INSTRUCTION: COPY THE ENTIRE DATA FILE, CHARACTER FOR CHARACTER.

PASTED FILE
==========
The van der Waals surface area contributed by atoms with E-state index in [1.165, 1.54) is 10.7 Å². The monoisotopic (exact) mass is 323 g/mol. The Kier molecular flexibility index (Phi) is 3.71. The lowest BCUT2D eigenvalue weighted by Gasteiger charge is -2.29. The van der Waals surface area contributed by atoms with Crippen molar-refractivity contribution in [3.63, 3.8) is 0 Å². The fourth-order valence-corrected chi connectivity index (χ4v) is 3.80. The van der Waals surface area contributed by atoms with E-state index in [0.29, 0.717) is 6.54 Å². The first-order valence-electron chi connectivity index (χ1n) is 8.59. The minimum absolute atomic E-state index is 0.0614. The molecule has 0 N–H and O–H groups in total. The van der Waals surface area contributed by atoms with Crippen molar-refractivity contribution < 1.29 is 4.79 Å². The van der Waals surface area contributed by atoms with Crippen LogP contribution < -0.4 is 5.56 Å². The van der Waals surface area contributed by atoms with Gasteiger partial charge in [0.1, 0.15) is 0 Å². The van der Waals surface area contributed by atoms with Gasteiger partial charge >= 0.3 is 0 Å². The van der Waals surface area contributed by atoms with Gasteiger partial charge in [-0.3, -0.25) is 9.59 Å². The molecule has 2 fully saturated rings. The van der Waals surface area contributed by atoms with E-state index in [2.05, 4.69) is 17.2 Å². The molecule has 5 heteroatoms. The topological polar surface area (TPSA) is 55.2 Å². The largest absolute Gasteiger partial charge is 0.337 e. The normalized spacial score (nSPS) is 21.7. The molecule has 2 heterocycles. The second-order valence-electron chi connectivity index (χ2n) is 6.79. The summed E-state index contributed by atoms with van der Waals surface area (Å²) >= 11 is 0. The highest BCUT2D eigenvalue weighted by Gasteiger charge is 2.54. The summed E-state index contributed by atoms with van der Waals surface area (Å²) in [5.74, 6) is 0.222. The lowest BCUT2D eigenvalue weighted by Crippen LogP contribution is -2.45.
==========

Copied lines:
The van der Waals surface area contributed by atoms with E-state index in [1.165, 1.54) is 10.7 Å². The monoisotopic (exact) mass is 323 g/mol. The Kier molecular flexibility index (Phi) is 3.71. The lowest BCUT2D eigenvalue weighted by Gasteiger charge is -2.29. The van der Waals surface area contributed by atoms with Crippen molar-refractivity contribution in [3.63, 3.8) is 0 Å². The fourth-order valence-corrected chi connectivity index (χ4v) is 3.80. The van der Waals surface area contributed by atoms with E-state index in [0.29, 0.717) is 6.54 Å². The first-order valence-electron chi connectivity index (χ1n) is 8.59. The minimum absolute atomic E-state index is 0.0614. The molecule has 0 N–H and O–H groups in total. The van der Waals surface area contributed by atoms with Crippen molar-refractivity contribution < 1.29 is 4.79 Å². The van der Waals surface area contributed by atoms with Crippen LogP contribution < -0.4 is 5.56 Å². The van der Waals surface area contributed by atoms with Gasteiger partial charge in [0.1, 0.15) is 0 Å². The van der Waals surface area contributed by atoms with Gasteiger partial charge >= 0.3 is 0 Å². The van der Waals surface area contributed by atoms with Gasteiger partial charge in [-0.3, -0.25) is 9.59 Å². The molecule has 2 fully saturated rings. The van der Waals surface area contributed by atoms with E-state index in [2.05, 4.69) is 17.2 Å². The molecule has 5 heteroatoms. The topological polar surface area (TPSA) is 55.2 Å². The largest absolute Gasteiger partial charge is 0.337 e. The normalized spacial score (nSPS) is 21.7. The molecule has 2 heterocycles. The second-order valence-electron chi connectivity index (χ2n) is 6.79. The summed E-state index contributed by atoms with van der Waals surface area (Å²) >= 11 is 0. The highest BCUT2D eigenvalue weighted by Gasteiger charge is 2.54. The summed E-state index contributed by atoms with van der Waals surface area (Å²) in [5.74, 6) is 0.222. The lowest BCUT2D eigenvalue weighted by Crippen LogP contribution is -2.45.